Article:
*MR. HARRY LAWSON (Gloucester shire, Cirencester)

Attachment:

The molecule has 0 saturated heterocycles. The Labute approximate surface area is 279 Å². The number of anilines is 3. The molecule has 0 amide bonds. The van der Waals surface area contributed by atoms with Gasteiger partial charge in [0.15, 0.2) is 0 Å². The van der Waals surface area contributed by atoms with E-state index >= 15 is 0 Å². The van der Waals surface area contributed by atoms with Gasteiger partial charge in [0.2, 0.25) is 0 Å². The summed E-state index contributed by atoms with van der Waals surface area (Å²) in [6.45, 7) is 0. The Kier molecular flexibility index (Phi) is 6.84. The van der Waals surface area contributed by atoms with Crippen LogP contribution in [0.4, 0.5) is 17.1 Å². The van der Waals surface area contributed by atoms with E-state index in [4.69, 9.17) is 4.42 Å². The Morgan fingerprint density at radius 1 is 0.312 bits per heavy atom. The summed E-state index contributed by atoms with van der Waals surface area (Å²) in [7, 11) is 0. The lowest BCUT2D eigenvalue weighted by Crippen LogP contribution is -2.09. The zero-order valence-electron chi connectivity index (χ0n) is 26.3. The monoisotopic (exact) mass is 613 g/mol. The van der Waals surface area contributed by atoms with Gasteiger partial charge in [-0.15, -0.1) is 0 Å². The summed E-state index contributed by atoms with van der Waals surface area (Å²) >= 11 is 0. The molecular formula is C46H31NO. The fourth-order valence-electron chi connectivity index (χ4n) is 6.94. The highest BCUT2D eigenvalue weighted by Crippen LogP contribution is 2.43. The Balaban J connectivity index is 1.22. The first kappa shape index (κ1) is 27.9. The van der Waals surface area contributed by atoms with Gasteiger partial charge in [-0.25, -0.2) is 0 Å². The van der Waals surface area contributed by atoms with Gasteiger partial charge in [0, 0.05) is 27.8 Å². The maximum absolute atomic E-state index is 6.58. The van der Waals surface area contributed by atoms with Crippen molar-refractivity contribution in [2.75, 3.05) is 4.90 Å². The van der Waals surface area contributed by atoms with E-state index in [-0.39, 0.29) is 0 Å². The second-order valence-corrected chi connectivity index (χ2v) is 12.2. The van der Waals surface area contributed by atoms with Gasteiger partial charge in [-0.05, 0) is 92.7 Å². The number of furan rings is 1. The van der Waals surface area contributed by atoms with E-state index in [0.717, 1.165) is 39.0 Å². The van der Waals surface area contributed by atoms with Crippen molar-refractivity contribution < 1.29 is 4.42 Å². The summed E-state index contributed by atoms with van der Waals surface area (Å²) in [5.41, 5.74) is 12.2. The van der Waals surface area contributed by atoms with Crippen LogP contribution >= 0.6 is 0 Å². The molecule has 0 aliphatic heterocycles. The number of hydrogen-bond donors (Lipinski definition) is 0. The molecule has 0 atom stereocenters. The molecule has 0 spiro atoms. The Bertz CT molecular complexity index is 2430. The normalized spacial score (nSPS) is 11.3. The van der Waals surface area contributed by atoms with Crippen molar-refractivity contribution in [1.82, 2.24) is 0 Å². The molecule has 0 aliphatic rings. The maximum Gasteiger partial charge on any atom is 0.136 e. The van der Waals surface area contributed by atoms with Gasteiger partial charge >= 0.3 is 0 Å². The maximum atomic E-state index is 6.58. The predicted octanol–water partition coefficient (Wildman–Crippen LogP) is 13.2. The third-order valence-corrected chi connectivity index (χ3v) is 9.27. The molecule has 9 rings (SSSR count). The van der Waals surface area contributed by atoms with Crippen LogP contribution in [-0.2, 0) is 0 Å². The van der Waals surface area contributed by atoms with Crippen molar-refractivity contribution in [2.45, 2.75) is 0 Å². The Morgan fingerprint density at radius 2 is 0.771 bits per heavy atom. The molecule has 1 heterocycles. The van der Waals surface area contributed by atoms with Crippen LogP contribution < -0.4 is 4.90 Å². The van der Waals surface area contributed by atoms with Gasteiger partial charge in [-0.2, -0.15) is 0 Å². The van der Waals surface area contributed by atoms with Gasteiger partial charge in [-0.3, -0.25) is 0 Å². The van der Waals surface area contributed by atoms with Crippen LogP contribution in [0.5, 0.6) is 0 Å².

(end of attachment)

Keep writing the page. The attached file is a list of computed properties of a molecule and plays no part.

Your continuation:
, in seconding the Motion, said, he wished to emphasise the point already made, that neither its proposal by his hon. Friend, nor its acceptance by the House, involved one jot or tittle of censure or reflection on the successive generations of men who had sat at the Board of the Charity Commission since 1884. He certainly would be no party to any such expression, for he believed that they had been a most distinguished body, and if, without offence, he might single out one, he should say that Sir H. Longley, the present head of the Commission, was one of the most eminent among the Civil Servants of the Crown. In the voluminous evidence that that gentleman had given before so many Select Committees and Royal Commissions, he was himself, or rather in spite of himself, the strongest advocate of the change in the constitution of the Commission and its relations to Parliament that was now proposed. Sir H. Longley's constant complaint was that the Commission was weak and almost defenceless in Parliament, and that it was quite unable to secure those further powers which were so absolutely necessary for dealing with the endowed charities of the country. The reason was, that, by the attempt to keep the Commission from Parliamentary control and Party Government, it was deliberately kept out of touch with public opinion, and had to encounter a general hostility, both outside and inside the House, that attempts at independence were sure to beget. The precedent of the Poor Law Board had been quoted as a case in point, to prove the failure, the necessary failure, of these extra-Parliamentary Departments. In the Debate of 1847 that was admitted all round. Sir G. Grey, speaking for the Government on the Second Reading of the Poor Law Administration Bill, used this language— I can only repeat," he said, "what I stated upon a former occasion, that when the Act of 1834 was passed, His Majesty's Government felt that the persons to be entrusted with discretionary powers to carry this Act into effect should be kept aloof from all Party conflicts and popular influence. I stated, however, that experience had proved the inconvenience of this arrangement, and that the removal of the Poor Law Commissioners from the influence of popular opinion had a bad effect upon them, as well as interferred with that direct responsible discretion which, in the case of Ministers of the Crown, was found so beneficial. He did not want to press the argument too far. It had been said that reasoning from false analogy was the most dangerous of fallacies. It was quite true that the Charity Commission had a mouthpiece in the House in the person of the Parliamentary Commissioner, but his position, it seemed to him, was as anomalous and unsatisfactory as the wit of man could make it. In the first place it had never been definitely settled whether or not he should be a Member of the Government, holding the post in a formal and disconnected way. The first Parliamentary Commissioner appointed was, at the time, a private Member, but from Sir G. Grey's resignation down to 1887, he was always a Member of the Government, and for nearly all the time the post was attached to that of Vice President of the Council Some of those Ministers attended the Board, particularly Mr. Lowe, who made himself well acquainted with the work; but the great majority, in fact, all. after the passing of the Endowed Schools Act, felt themselves unable to do so, as they could not sit in judgment on their own acts, against which they might vainly have protested in the initial stage of an Endowed School Scheme. The Vice President of the Council told the Committee of last year, that he felt very doubtful whether he ought not to have assumed the office, but as he was liable to be outvoted at the Board he did not. Practically during that time the Charity Commission was unrepresented in Parliament. Since then, as a private Member, the Fourth Commissioner had been able to speak for them, and although he had not the power to defend the Estimate he did his best to explain the points of policy that arose in connection with it. In this House, however, he had no privileges and no force in virtue of his office. No Parliamentary momentum was derived from his representation. At the Board his position was not different from his colleagues, and he had no priority of any kind. Consequently, he could not fairly be held to be responsible for what they did or what they left undone. For years past the Commission had been seeking fresh powers. At the present moment it could not deal in a practical fashion with any charities the annual income of which exceeded £50. According to Sir H. Longley's evidence before the Committee of 1884, they were thus debarred from dealing with what was far the largest part of the charitable endowments of the country— On the best information I can get I believe that the proportion in value which the charities with incomes below £50 a year bear to the total is about l5 per cent., about 85 per cent. of the total income being attributed to charities above £50 a year. It was quite true that in the case of the City of London Parochial Charities they obtained special powers by the Act of 1884, but in the case of other cities, where a reform of uses and a readjustment of areas was just as much needed, the Commission had declared that they despaired of being able to attain their object. The ancient charities of Bristol in particular were well-known to need the same sort of treatment. Such glaring inequalities were only to be remedied and set right by additional Parliamentary powers, and an unimproved Charity Commission would never receive them. The great complaint against their administration, as a general charge, had been that they had perverted funds meant for the poor and needy to the purposes of middle-class education. Undoubtedly strange things had been done in this way. The diversion of apprenticeship funds to this purpose after Sir G. Jessel's judgment in the case of the Campden Charities might be perfectly right when technical instruction was given in the same or similar trades; but for the great bulk of working people the course of a commercial education would be no adequate substitute for the training of hand and eye under the old order of things. Where scholarships on the ladder system were provided out of charitable funds the tendency was to give to the few who were chosen what was really meant for the many who were weak. It was quite true that of late, in dealing with dole charities, a different view had prevailed, but he did not think that it was possible to satisfy the new demands of public policy except by a general change in the relations of the Department to Parliament. This was no opinion of his own. Sir H. Longley was examined at length by the Royal Commission on the Aged Poor. His evidence was deemed so important that it was separately summarised in the Report, and his recommendations were endorsed— But although," they say, "they are able to do much, the Charity Commissioners need, we are told, wider powers for dealing with doles. Such are (1) the same power to deal with charities with incomes exceeding £50 a year as they possess for dealing with smaller ones; (2) further powers for extending the area to which any charity is applicable, and for amalgamating charities when co-existent in the same area; and (3) a general power of summary conversion of doles to other uses—e.g., pensions, without reference to the cy-près, doctrine, such as that given with regard to education under the Endowed Schools Acts. Those powers should, we think, be placed in the hands of the Commissioners, subject to proper safeguards. If this was to be done, Parliament would insist, as he himself admitted, on further control. The witness wished the Commission to be wholly free from the restraints of judge-made law. If so, the only distinction that might be alleged to exist between the Charity Commission and other Departments of State at once disappeared. On the other side of its work the case was even stronger. The Endowed Schools Commissions held their office on the precarious tenure of Expiring Acts Continuance. They asked, and rightly asked, for a permanent arrangement. Their part of the Commission was in no sense judicial; it was purely administrative. They acted under statutory powers, without reference to the doctrines of the Court of Chancery. When they were instituted Mr. Forster spoke of them as "officers assisting the Government." "It is the Government of the day working by special help." He never pretended they could be independent of Parliament. It now seemed, however, that their peculiar position was the course of constant friction and delay in their dealings with the Education Department. The right hon. Gentleman the Vice President of the Council, on the one hand, and the Patronage Secretary to the Treasury, on the other, both gave evidence to this effect— It leads," says the former, "to a certain cast-iron way of dealing with educational endowments." "Ministerial responsibility is reduced almost to nothing." "What I feel," said the Vice President, "is, that the greater become the demands in this country for a complete organisation of Secondary Education, the more the interest taken by the Minister himself and the Education Department in the work, the more it appears to me will the weakness, if I may so call it, in the present machinery tend to become apparent. Besides that, the Commissioners themselves admitted that in any reorganisation of the Education Department, such as must surely follow on the Report of the Royal Commission on Secondary Education now sitting, the educational side of their work must be attached and subordinated to it. Sir H. Longley, in his concluding evidence thought it would be possible to separate the educational from the charitable endowments, but the slightest inquiry showed that the two were so inextricably mixed up as to make it virtually impossible to separate them into two departments. The House had thus a multiplication of red tape, and a continuance of confusion all caused by the existing system, whilst its advocates themselves admitted the urgent need of further powers from Parliament, which Parliament sullenly refused. Since the Commission, was founded, since the Endowed Schools Act was passed, there had been a complete reformation of the local government of the country. Municipal Corporations possessed not a tithe of the powers they now had. In addition to them they had the universal network of popular local authorities in the Metropolis and the rural districts. Personally he moved to insert in the Report of the Select Committee a paragraph following out their own recommendations— that all draft schemes should be submitted to these bodies for comment and advice, and that any recommendation made by these authorities should be carefully weighed and considered in Amending the schemes. It was admitted by the official witnesses that this had not been done to any large extent. He was altogether in favour of consulting local opinion and obtaining local support, and until there was a real measure of Parliamentary control he did not believe it would be possible. The new order of local government required the change. He could anticipate the two main objections that would be urged —first, it would be said that Parliamentary interference was likely to do harm, but at the present moment this House was always criticising and carping at the Charity Commission. The House of Lords had the same right as the House of Commons of presenting addresses on schemes under the Endowed Schools Act. Lately this power had been several times exercised in the case of Welsh counties. Then it was a curious notion that the fact of placing a Department of State under a Parliamentary chief, meant, that it would lie worked all through on Party lines. What happened with such an Office as the Local Government Board? Every day it dealt with the most minute business of local administration; it made its orders for a great variety of purposes, and in the same way the Charity Commission work would fall into its proper place. Or again, take the Commission of Woods and Forests, the Chancellor of the Exchequer was the head, yet no complaint was made that a political colour was given to its administration. Secondly, it would be asserted that the duties of the Charity Commission were judicial, At the present moment several Departments of the Government were doing judicial work. In a sense, many of the functions of such a Department as the Board of Trade were judicial, particularly in regard to patents and to bankruptcy. County Councils also had many quasi-judicial duties. However, granted that in applying the cy-près doctrines of the Court of Chancery the Charity Commission did judicial work, in regard to schemes under the Endowed Schools Act, they were in no way bound by judicial decisions, but acted with the ordinary administrative discretion. What was now happening? Why, Sir H. Longley asked the Aged Poor Commission to relieve his Board from the bonds and fetters of the cy-près doctrine, and to allow them to apply to all dole charities the general powers of an administrative body. The Charity Commission itself asked for this relief. A difficulty had been raised that it would be undesirable to have an appeal from a Minister at the head of a Department to the courts of law. In the case of Endowed Schools schemes, there was now an appeal to the Privy Council. Apart from this, there were several Departments where the courts of law stepped in and controlled certain of their functions. The Inland Revenue was part of the Exchequer, but frequently the Commissioners appeared in court and were bound by the judgment of the court. In the same way the Charity Commission would answer, and not the Parliamentary head. He maintained that the difficulties in the way of this Resolution being carried out were in no sense prohibitive. The Charity Commission was weak, and likely to become weaker as things now were. It ought to answer to the new needs of local government, and it could not do do so. To re-model it was, no doubt, a delicate task; but it was only by establishing the two principles of Ministerial responsibility for its work, and Parliamentary control of its work, that it could be a sufficient safeguard of the interests of the poor, and as efficient, as they all would wish, for the purposes of social reform.